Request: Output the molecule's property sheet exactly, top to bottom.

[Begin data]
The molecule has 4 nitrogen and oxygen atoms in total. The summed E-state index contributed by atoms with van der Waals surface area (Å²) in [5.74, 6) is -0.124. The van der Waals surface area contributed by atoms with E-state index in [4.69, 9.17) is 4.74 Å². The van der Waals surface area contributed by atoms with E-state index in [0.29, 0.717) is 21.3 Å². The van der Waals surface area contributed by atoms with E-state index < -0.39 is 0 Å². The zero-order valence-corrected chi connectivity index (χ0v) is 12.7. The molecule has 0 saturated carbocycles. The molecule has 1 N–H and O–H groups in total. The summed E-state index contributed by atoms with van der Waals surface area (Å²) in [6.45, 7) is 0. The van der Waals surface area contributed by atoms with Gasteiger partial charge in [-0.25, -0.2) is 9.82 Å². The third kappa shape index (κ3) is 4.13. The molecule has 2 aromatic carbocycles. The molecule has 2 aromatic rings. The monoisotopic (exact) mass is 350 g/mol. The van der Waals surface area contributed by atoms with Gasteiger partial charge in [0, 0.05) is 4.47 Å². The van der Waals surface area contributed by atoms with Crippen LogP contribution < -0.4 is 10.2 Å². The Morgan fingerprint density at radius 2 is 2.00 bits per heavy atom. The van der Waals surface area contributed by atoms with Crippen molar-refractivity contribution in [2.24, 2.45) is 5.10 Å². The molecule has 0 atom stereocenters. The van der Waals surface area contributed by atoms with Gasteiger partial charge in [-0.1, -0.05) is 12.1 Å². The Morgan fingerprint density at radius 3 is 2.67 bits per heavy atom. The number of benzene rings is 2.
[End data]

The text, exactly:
The molecule has 4 nitrogen and oxygen atoms in total. The summed E-state index contributed by atoms with van der Waals surface area (Å²) in [5.74, 6) is -0.124. The van der Waals surface area contributed by atoms with E-state index in [4.69, 9.17) is 4.74 Å². The van der Waals surface area contributed by atoms with E-state index in [0.29, 0.717) is 21.3 Å². The van der Waals surface area contributed by atoms with E-state index < -0.39 is 0 Å². The zero-order valence-corrected chi connectivity index (χ0v) is 12.7. The molecule has 0 saturated carbocycles. The molecule has 1 N–H and O–H groups in total. The summed E-state index contributed by atoms with van der Waals surface area (Å²) in [6.45, 7) is 0. The van der Waals surface area contributed by atoms with Gasteiger partial charge in [-0.25, -0.2) is 9.82 Å². The third kappa shape index (κ3) is 4.13. The molecule has 2 aromatic carbocycles. The molecule has 2 aromatic rings. The monoisotopic (exact) mass is 350 g/mol. The van der Waals surface area contributed by atoms with Gasteiger partial charge in [0, 0.05) is 4.47 Å². The van der Waals surface area contributed by atoms with Crippen LogP contribution < -0.4 is 10.2 Å². The Morgan fingerprint density at radius 2 is 2.00 bits per heavy atom. The van der Waals surface area contributed by atoms with Crippen molar-refractivity contribution in [2.24, 2.45) is 5.10 Å². The molecule has 0 atom stereocenters. The van der Waals surface area contributed by atoms with Gasteiger partial charge in [-0.1, -0.05) is 12.1 Å². The Morgan fingerprint density at radius 3 is 2.67 bits per heavy atom. The number of benzene rings is 2.